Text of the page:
Coorg Planter's Camp
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So it was Coorg this season!
Located in the southern part of Karnataka, India, Coorg contributes 30% to the total coffee production in India. Hence, it is also known as the ‘Coffee Bowl of India’. Besides coffee, pepper, cardamom and oranges are the other mainstays of Coorg’s economy.
Set amidst verdant valleys, misty hills and acres of coffee plantations, Coorg is a perfect getaway for travelers.
... as superstition, but now the respect to Indian way of life increases coz of the importance natural forces get in India. Owing to its location and foggy weather on that particular day, the experience cannot be put in words.
Abbey Falls and Talakadu are other places of that trip. The curse of Talakad was exhilarating to know about. Abbey Falls, not so great in my personal opinion.
Now the pictures: I looked different but awesome. :p
A lot more to come
Still inflicted with flu I travel two hours across to Kushalnagar which is 5km Northwest of Bylakuppe. This was one of the first Tibetan refugee camps set up to house those fleeing Tibet following the 1959 Chinese invasion. Anyone can visit the town but only Tibetans can stay overnight as a permit is needed for anyone else who wishes to sleep there. After the first night I wake up ...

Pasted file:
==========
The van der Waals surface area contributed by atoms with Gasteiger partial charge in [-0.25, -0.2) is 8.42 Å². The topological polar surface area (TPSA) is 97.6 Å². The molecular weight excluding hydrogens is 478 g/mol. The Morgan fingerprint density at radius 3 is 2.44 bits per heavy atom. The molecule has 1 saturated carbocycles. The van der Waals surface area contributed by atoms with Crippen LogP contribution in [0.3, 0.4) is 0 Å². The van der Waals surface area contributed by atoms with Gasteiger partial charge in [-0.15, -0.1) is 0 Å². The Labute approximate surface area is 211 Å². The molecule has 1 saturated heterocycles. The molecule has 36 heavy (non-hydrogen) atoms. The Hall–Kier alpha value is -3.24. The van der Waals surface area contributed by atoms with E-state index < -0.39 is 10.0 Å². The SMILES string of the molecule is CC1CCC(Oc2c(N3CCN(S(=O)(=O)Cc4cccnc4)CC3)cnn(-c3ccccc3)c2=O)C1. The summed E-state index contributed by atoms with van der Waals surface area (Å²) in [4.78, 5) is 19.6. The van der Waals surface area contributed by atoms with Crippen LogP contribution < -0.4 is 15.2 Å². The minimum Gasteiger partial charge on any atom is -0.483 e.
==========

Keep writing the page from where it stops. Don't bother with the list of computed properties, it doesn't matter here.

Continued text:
... to take the road which passes through the Talakaveri Wildlife Sanctuary instead of going back to Madikeri and taking the highway to Manipal. We had to go back to Bhagamandala and then take a left turn from there. As soon as we did that we realized it was not a great decision as the low petrol light had started blinking. But as Panathur was only around 35-40 km away we decided to throw caution to the winds and take the jungle route only. ...
... heard spontaneous choruses of cicadas from within the shola forests. One of the incredibly beautiful birds I saw (but couldn’t photograph) was the Nilgiri Flycatcher, an endemic species to the Western Ghats (see: http://www.shutterseason.com/sites/defa ult/files/Ooty Nilgiri Flycatcher.jpg).
Along our trek we encountered other hikers, all from India (during the whole weekend, we didn’t see any other westerners). Many of them were ...